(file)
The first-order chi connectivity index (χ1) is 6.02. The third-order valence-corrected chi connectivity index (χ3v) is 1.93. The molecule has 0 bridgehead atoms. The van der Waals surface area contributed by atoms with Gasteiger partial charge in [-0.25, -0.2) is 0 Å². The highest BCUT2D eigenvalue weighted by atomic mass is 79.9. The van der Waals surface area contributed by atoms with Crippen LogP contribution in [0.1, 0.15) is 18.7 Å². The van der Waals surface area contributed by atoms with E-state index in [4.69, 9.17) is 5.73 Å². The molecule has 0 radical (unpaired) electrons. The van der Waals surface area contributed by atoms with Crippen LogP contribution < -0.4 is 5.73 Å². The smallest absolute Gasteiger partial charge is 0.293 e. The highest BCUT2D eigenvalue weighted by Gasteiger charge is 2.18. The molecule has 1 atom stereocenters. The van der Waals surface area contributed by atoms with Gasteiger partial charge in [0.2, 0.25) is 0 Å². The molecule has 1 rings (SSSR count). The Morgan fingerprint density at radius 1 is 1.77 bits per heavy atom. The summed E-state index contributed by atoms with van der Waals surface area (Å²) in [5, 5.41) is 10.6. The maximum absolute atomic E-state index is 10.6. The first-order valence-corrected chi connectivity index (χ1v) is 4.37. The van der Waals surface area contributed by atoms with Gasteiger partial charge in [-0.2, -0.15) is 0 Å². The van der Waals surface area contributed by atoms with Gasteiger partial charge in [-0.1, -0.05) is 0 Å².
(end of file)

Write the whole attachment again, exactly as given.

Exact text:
The first-order chi connectivity index (χ1) is 6.02. The third-order valence-corrected chi connectivity index (χ3v) is 1.93. The molecule has 0 bridgehead atoms. The van der Waals surface area contributed by atoms with Gasteiger partial charge in [-0.25, -0.2) is 0 Å². The highest BCUT2D eigenvalue weighted by atomic mass is 79.9. The van der Waals surface area contributed by atoms with Crippen LogP contribution in [0.1, 0.15) is 18.7 Å². The van der Waals surface area contributed by atoms with E-state index in [4.69, 9.17) is 5.73 Å². The molecule has 0 radical (unpaired) electrons. The van der Waals surface area contributed by atoms with Crippen LogP contribution < -0.4 is 5.73 Å². The smallest absolute Gasteiger partial charge is 0.293 e. The highest BCUT2D eigenvalue weighted by Gasteiger charge is 2.18. The molecule has 1 atom stereocenters. The van der Waals surface area contributed by atoms with Gasteiger partial charge in [0.2, 0.25) is 0 Å². The molecule has 1 rings (SSSR count). The Morgan fingerprint density at radius 1 is 1.77 bits per heavy atom. The summed E-state index contributed by atoms with van der Waals surface area (Å²) in [5, 5.41) is 10.6. The maximum absolute atomic E-state index is 10.6. The first-order valence-corrected chi connectivity index (χ1v) is 4.37. The van der Waals surface area contributed by atoms with Gasteiger partial charge in [-0.2, -0.15) is 0 Å². The van der Waals surface area contributed by atoms with Gasteiger partial charge in [-0.1, -0.05) is 0 Å².